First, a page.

Chalk Talk: Teaching is a dream job for many - not that they'd recommend it


Click to follow
The Independent Online

I have this dream: I turn up to one of the teachers' union conferences and someone is on the rostrum extolling the virtues of their job and saying how happy they are in it.

The speech is greeted with rapturous applause and… then I wake up.

Sadly, with the current state of hostility between the teachers' organisations and the Education Secretary, Michael Gove, I don't think I'll hear it in my lifetime as an education editor.

So here's the next-best thing: a survey of 10,000 teachers carried out by The Education Company reveals that 61.3 per cent of them are happy in their job.

Scotland has the happiest teachers: 67.7 per cent of them, compared with 60.7 per cent in England and 60.4 per cent in Wales.

In England, the teachers are happier the farther south you go – so there should be a lot living near me in London.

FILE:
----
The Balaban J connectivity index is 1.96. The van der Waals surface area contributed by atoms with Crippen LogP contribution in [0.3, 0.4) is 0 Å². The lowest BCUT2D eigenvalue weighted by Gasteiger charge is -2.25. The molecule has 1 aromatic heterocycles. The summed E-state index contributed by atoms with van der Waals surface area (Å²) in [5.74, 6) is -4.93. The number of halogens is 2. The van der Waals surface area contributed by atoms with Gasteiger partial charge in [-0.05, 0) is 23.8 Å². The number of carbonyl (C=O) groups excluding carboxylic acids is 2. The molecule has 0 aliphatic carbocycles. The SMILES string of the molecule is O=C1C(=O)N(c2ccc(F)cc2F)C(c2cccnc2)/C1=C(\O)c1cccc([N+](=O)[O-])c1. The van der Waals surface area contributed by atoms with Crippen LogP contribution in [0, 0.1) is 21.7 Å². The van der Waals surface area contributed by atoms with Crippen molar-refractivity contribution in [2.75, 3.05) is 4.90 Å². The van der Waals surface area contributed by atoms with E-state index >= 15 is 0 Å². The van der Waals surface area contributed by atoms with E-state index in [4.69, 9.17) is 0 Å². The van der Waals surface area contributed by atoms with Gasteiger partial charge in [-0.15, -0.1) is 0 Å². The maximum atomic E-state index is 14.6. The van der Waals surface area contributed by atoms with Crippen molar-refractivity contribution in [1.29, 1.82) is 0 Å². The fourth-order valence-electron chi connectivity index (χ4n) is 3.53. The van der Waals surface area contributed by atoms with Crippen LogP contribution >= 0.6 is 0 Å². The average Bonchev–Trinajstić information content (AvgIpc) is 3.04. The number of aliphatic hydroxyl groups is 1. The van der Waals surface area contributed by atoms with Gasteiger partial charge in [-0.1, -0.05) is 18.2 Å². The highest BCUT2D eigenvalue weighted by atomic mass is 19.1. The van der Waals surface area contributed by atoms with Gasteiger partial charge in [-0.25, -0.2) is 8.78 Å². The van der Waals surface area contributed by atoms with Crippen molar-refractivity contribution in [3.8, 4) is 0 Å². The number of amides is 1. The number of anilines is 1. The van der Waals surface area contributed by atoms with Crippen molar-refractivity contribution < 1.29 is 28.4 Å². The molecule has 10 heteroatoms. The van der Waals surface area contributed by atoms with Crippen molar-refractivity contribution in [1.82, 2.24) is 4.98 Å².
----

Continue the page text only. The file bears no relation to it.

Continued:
True, independent-school teachers are far happier than those in state schools – 80.3 per cent compared with 60.1 per cent in local-authority-run state schools. Something to bring a knowing look to the faces of all those delegates at the teachers' union conferences here, though: those in free schools and academies are the least happy – but their figure is still a respectable 58.5 per cent. Exploited, you can hear them saying.

However, only 9.7 per cent would recommend a career in teaching. Teachers in Scotland are the most likely to do so, at 14.3 per cent, compared with 9.3 per cent in England and 8.9 per cent in Wales.

In independent schools, 23.1 per cent would recommend it to a friend – compared with just 8.1 per cent in state schools.

So even if it is not quite such a good-news story as it first seemed, at least it's a refreshing thought that the majority of children in this country may be being taught by someone who is happy in their job – and able to communicate their enthusiasm to those in their charge.

* In last week's Chalk Talk, I referred to a survey by Student Hut saying 27.9 per cent of students at Manchester University said teaching standards were poor. It has amended the figure to 13.2 per cent.